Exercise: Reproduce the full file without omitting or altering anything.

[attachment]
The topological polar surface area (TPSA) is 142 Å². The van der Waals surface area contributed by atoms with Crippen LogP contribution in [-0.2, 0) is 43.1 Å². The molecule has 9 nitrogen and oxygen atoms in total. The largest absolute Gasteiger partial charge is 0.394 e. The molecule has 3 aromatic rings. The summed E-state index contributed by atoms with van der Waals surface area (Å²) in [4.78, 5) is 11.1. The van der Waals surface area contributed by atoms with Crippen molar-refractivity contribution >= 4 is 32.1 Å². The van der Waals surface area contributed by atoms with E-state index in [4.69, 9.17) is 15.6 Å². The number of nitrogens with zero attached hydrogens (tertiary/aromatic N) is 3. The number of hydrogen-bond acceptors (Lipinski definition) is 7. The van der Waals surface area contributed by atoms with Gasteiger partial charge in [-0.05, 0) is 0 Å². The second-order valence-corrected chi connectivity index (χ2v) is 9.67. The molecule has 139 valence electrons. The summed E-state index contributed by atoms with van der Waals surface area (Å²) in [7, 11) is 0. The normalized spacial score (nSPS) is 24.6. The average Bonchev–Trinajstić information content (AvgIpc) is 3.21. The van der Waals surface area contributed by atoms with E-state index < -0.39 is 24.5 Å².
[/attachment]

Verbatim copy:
The topological polar surface area (TPSA) is 142 Å². The van der Waals surface area contributed by atoms with Crippen LogP contribution in [-0.2, 0) is 43.1 Å². The molecule has 9 nitrogen and oxygen atoms in total. The largest absolute Gasteiger partial charge is 0.394 e. The molecule has 3 aromatic rings. The summed E-state index contributed by atoms with van der Waals surface area (Å²) in [4.78, 5) is 11.1. The van der Waals surface area contributed by atoms with Crippen molar-refractivity contribution >= 4 is 32.1 Å². The van der Waals surface area contributed by atoms with E-state index in [4.69, 9.17) is 15.6 Å². The number of nitrogens with zero attached hydrogens (tertiary/aromatic N) is 3. The number of hydrogen-bond acceptors (Lipinski definition) is 7. The van der Waals surface area contributed by atoms with Gasteiger partial charge in [-0.05, 0) is 0 Å². The second-order valence-corrected chi connectivity index (χ2v) is 9.67. The molecule has 139 valence electrons. The summed E-state index contributed by atoms with van der Waals surface area (Å²) in [7, 11) is 0. The normalized spacial score (nSPS) is 24.6. The average Bonchev–Trinajstić information content (AvgIpc) is 3.21. The van der Waals surface area contributed by atoms with E-state index < -0.39 is 24.5 Å².